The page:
Important: The Driver= clause must specify the ODBC driver's filename (libsybdrvodb.so). It may also specify the full pathname to the ODBC driver file, but the driver's directory pathname must still be included in the IQ server's $LD_LIBRARY_PATH.

    Note that this also configures -optionally- a network packet size of 16KB; the ASE server must be able to handle this size, or the connection will fail (don't ask me why EnableServerPacketSize=0 is needed -- the PacketSize keyword was ignored without it).
    Also note that the contents of the using '...' clause are not checked at this stage; any errors will only be raised once IQ tries to make an actual connection.
  • -- create external login for the IQ 'dba' user
    -- let's assume it maps to the ASE 'sa' user; adjust as needed
    create externlogin dba to MY_ASE_ODBC_1
    remote login sa identified by MyS3cret;


    Important: You must create an external login: even though it looks as if you can specify the remote login name+password directly with using '...;UID=sa;Password=MyS3cret;...', the specified password is ignored (for some reason, with using '...;UserID=sa;...', the specified username is ignored as well).
  • -- test the connection; if there is any error in the setup, error messages will be raised now:
    forward to MY_ASE_ODBC_1 { select @@servername, db_name(), @@version };
  • -- if the connection works, create the proxy table:
    create existing table ase_proxy_tab at 'MY_ASE_ODBC_1.my_db.dbo.my_tab';

    select * from ase_proxy_tab;


IQ-to-ASE ODBC connection, with DSN
The second option is to define an ODBC connection from IQ to ASE with an ODBC Data Source Name (DSN). This is more in line with the philosphy of ODBC, whereby the DSN is defined in a central place and holds the ODBC connection attributes (though I don't mean to say I prefer it over the other method described above; it's just an alternative).

The crucial issue here is around the file location where the ODBC data source names (DSNs) are stored.
By convention, on Unix/Linux this is in $HOME/.odbc.ini by default (though environment variable settings $ODBCHOME and $ODBCINI can point to an alternative directory or file location, respectively). The iqdsn and dbping tools, as wel as connection classes such as 'asaodbc' do indeed follow this convention.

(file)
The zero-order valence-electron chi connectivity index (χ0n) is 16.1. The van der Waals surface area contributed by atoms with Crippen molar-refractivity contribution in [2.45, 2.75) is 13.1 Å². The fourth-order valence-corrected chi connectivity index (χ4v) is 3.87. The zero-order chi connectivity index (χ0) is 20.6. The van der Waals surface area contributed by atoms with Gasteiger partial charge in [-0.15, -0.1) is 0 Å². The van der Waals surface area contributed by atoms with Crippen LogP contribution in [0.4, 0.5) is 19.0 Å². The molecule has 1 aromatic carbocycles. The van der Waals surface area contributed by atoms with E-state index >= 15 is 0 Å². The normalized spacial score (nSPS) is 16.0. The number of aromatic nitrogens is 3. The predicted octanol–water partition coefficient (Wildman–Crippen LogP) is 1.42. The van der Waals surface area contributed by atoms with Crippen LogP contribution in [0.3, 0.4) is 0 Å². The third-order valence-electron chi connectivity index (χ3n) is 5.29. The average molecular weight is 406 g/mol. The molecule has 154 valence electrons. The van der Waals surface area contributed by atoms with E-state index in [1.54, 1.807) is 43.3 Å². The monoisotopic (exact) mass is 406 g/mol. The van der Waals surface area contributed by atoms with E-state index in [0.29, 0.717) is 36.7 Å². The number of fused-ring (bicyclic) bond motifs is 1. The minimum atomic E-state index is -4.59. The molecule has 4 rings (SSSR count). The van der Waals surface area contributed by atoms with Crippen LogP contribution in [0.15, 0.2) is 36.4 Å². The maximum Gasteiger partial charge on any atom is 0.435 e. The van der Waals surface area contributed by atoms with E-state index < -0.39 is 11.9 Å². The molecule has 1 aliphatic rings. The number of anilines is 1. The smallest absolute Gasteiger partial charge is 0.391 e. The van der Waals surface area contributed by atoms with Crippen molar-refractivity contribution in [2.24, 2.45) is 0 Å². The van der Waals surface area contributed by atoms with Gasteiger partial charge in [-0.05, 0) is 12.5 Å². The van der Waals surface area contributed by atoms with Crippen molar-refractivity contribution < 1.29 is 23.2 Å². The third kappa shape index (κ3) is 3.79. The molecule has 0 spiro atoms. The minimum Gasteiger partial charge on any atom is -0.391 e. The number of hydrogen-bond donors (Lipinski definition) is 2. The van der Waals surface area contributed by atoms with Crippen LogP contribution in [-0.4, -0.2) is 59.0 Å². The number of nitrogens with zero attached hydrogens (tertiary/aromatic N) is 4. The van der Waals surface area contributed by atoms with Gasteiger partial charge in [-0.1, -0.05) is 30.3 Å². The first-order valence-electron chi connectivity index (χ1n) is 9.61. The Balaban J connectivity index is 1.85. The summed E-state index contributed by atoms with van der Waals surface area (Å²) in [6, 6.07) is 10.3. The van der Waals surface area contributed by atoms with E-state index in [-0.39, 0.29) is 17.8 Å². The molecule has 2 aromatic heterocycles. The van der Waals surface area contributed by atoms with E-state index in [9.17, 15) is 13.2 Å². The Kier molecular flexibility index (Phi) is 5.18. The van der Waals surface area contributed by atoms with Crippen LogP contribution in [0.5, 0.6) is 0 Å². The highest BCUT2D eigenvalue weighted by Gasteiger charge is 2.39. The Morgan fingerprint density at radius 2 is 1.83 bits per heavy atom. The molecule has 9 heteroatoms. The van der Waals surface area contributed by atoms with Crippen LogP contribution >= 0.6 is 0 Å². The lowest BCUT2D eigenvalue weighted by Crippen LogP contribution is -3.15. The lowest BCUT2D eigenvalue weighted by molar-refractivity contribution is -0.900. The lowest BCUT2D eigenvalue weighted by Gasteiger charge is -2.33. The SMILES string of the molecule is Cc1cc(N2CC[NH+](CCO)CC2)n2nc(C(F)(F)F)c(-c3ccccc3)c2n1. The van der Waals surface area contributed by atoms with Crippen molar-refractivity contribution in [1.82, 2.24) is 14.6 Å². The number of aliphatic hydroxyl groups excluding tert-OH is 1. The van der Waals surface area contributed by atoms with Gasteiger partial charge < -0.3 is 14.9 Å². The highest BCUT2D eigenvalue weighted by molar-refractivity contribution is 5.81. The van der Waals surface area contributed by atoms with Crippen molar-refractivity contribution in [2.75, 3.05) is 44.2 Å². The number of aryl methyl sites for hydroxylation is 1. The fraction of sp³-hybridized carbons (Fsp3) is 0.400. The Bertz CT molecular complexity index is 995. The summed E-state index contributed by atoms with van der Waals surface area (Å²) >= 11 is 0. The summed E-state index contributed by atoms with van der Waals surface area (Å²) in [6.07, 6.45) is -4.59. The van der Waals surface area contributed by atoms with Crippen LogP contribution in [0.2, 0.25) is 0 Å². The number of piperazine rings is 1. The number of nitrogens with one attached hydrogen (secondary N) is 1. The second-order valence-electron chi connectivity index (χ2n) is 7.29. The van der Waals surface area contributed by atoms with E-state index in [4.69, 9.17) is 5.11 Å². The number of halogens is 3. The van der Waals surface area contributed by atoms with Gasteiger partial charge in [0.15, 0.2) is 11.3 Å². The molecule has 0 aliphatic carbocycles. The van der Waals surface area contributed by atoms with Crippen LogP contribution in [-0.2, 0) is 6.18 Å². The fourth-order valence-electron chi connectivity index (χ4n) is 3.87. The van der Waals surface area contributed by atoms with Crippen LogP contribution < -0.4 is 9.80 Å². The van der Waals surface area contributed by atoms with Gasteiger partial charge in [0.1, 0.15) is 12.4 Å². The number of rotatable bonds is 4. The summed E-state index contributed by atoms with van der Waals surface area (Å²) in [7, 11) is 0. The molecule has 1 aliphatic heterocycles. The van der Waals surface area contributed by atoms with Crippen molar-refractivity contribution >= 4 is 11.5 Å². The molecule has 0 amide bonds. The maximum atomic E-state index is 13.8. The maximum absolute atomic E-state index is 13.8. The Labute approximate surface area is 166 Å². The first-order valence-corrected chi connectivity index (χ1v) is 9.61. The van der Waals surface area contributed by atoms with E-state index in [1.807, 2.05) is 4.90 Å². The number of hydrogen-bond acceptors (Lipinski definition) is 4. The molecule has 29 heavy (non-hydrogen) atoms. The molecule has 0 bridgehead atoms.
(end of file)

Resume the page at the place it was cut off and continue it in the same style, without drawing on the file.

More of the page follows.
Unfortunately, the 'aseodbc' class -which is what we're discussing on this page- does not: for some reason it looks for the DSN in the create server statement in $SYBASE/odbc.ini (note the missing leading '.') or odbc.ini in the directory where IQ was started. 'aseodbc' also ignores the $ODBCHOME or $ODBCINI environment variables.
This is a nuisance (and not really documented as I found out the hard way) and the best workaround is to create a symlink in $SYBASE pointing to the $HOME/.odbc.ini file. This way, we can keep all DSNs in the same file.
IQ does not have to be stopped for this.
  • -- verify the location of the .odbc.ini file, at the Unix/Linux command line:
    % iqdsn -f
  • -- create a link named odbc.ini in $SYBASE pointing to the .odbc.ini file found above (assuming $HOME/odbc.ini), at the Unix/Linux command line:
    % ln -s $HOME/.odbc.ini $SYBASE/odbc.ini
  • -- make sure the $SYBASE/interfaces exists in the IQ environment ($SYBASE must point to the top level of the IQ installation directory), or create a link named interfaces in $SYBASE to point to an interfaces file already existing somewhere else (all this at the Unix/Linux command line):
    % ln -s /opt/dba/my_shared_interfaces_file $SYBASE/interfaces
  • -- create the DSN, at the Unix/Linux command line:
    % iqdsn -w MY_ASE_DSN -c "ServerName=MY_ASE;Database=my_db;PacketSize=4096;Driver=libsybdrvodb.so"

    This adds the following lines to the $HOME/odbc.ini file:
    [MY_ASE_DSN]
    ServerName=MY_ASE
    Database=my_db
    PacketSize=4096
    Driver=libsybdrvodb.so

    Here, MY_ASE must exist in the $SYBASE/interfaces file as visible to the IQ server: the ODBC driver will use it to look up the ASE server's host+port.
    We're also configuring -optionally- a network packet size of 4096 bytes; the ASE server must be able to handle this size, or the connection will fail.
  • -- in IQ, create a remote server mapping through ODBC, specifying the DSN just added to the $HOME/odbc.ini file:
    create server MY_ASE_ODBC_2 class 'aseodbc' using 'MY_ASE_DSN';
  • -- in IQ, create an external login for the IQ 'dba' user
    -- let's assume it maps to the ASE 'sa' user; adjust as needed
    create externlogin dba to MY_ASE_ODBC_2
    remote login sa identified by MyS3cret;
  • -- in IQ, test the connection; if there is any error in the setup, error messages will be raised now:
    forward to MY_ASE_ODBC_2 { select @@servername, db_name(), @@version };
  • -- if the connection works, create the proxy table:
    create existing table ase_proxy_tab_2 at 'MY_ASE_ODBC_2.my_db.dbo.my_tab';

    select * from ase_proxy_tab_2;

Note that the IQ dbping utility cannot test the connection to a DSN created as above.

Error messages from IQ-to-ASE ODBC connections